Friday, May 8, 2015

Ballroom Tip: Ladies' Competition Shoes

As promised to kick off a short tour of ladies' competition shoes, here are my newest pair, shiny, clean, new, and ready for my last competition of the season.

These are ballroom, standard, or court shoes, depending on who you ask.  They enclose the foot because they are meant for heel-lead heavy dances like waltz and foxtrot.  Heel height is customizable in most brands, though heights around 2.5 inches are common.  Shoes are typically made from satin, though leather is also available; the color is typically flesh or nude, though white and black are also available.  Since these shoes are fabric, they can be dyed to match a costume.

Several styles of straps and toes are available.  The trick is to find a combination that stays on your foot comfortably.  My shoes are Supdance 1012s because of they have the integrated strap across the foot and the rounded toe.  I feel my feet are wider than average across the balls, so I like the strap because it keeps my heel from popping out of the shoe (a problem for me with strapless varieties).  I also like the rounded toe because then I don't feel like I have an extra several inches of shoe to deal with in lines like the throwaway-oversway.  These are personal considerations, and every dancer will have her own reasons for her particular style of choice.

These shoes were designed primarily for the international standard dances, but many American smooth dancers wear them as well.  There are also dedicated smooth shoes available, which combine a closed toe with open sides.  These are meant to give some support for heel-leads while allowing more flexibility for lovely pointed toes.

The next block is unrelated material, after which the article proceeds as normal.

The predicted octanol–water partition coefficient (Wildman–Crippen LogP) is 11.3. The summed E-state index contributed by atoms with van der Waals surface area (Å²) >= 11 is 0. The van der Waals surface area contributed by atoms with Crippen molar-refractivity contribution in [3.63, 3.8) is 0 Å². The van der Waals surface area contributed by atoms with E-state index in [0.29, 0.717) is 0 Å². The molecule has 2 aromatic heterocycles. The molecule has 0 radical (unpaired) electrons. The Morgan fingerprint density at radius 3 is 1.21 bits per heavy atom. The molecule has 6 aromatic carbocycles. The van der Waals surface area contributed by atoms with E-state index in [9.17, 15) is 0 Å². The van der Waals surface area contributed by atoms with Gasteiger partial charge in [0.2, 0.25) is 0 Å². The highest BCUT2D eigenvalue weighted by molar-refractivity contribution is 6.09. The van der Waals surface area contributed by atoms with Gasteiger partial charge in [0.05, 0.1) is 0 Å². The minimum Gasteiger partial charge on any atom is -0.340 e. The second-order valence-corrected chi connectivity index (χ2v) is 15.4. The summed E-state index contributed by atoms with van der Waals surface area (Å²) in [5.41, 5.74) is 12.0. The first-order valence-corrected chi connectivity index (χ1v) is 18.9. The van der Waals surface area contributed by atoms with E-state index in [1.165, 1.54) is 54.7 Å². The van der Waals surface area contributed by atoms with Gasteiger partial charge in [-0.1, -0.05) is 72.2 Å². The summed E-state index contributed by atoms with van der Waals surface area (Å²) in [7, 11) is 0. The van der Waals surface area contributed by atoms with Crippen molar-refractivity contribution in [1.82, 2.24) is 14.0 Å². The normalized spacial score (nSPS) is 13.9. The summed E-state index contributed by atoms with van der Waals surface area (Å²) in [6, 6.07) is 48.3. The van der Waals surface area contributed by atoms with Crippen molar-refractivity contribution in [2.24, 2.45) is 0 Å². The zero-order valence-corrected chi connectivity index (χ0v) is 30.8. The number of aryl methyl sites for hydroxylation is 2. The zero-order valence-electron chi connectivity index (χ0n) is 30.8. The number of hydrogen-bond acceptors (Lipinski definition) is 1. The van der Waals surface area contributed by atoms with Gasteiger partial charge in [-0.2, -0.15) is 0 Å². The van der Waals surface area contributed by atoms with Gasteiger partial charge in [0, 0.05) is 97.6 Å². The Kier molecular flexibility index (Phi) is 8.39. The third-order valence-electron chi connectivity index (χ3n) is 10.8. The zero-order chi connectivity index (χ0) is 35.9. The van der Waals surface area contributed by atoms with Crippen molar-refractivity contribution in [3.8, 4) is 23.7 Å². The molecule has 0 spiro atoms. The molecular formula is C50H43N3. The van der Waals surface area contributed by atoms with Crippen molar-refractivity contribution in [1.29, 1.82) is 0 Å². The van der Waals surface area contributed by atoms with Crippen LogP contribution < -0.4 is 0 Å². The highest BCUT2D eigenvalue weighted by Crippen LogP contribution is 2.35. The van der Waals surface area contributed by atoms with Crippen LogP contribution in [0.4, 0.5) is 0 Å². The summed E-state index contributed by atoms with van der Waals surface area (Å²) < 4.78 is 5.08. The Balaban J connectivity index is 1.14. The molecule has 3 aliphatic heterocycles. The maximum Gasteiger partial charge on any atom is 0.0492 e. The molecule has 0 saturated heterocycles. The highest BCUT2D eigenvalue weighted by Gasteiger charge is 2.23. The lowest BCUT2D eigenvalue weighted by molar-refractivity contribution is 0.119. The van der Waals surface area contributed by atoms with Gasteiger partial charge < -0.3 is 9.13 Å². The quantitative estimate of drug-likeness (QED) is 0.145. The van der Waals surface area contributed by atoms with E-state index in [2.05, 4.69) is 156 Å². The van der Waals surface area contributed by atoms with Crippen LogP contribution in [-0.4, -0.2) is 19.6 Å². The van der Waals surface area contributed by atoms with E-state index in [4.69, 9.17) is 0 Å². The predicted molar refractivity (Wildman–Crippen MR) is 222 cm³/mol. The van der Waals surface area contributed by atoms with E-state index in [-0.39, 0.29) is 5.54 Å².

At the other end of the spectrum, we have latin heels.  I like to think the entire point of these shoes is to attach a sole and heel to the foot as invisibly as possible.  Latin heels are open-toed and open-sided.  They are meant to make pointing the toe easy while pushing the weight forward toward the ball of the foot, good things for latin and rhythm dancing.  Like for standard shoes, several heel heights are available, though I would say that 3 inches is the average.  Satin and leather shoes are available, primarily in tan and black.

There are many different toe strap styles available, and which one you pick is personal preference.  I didn't care for ones with many tiny straps or those with knots, because the tiny straps would snap easily and knots dug into the top of the foot if I ever had the top of my foot in contact with the floor (it would happen in formation routines).  The ankle strap can be worn either around the ankle or around the foot by adjusting the buckle's position on the strap.

If you have to pick just one pair of shoes for multiple styles, I personally think that latin heels are more flexible.  It is harder to produce good latin dancing in ballroom shoes than to produce good ballroom dancing in latin shoes.  However, your technique will be helped by wearing appropriate shoes, and if you are looking to improve your technical skills as much as possible, be ready to get yourself the appropriate footwear.

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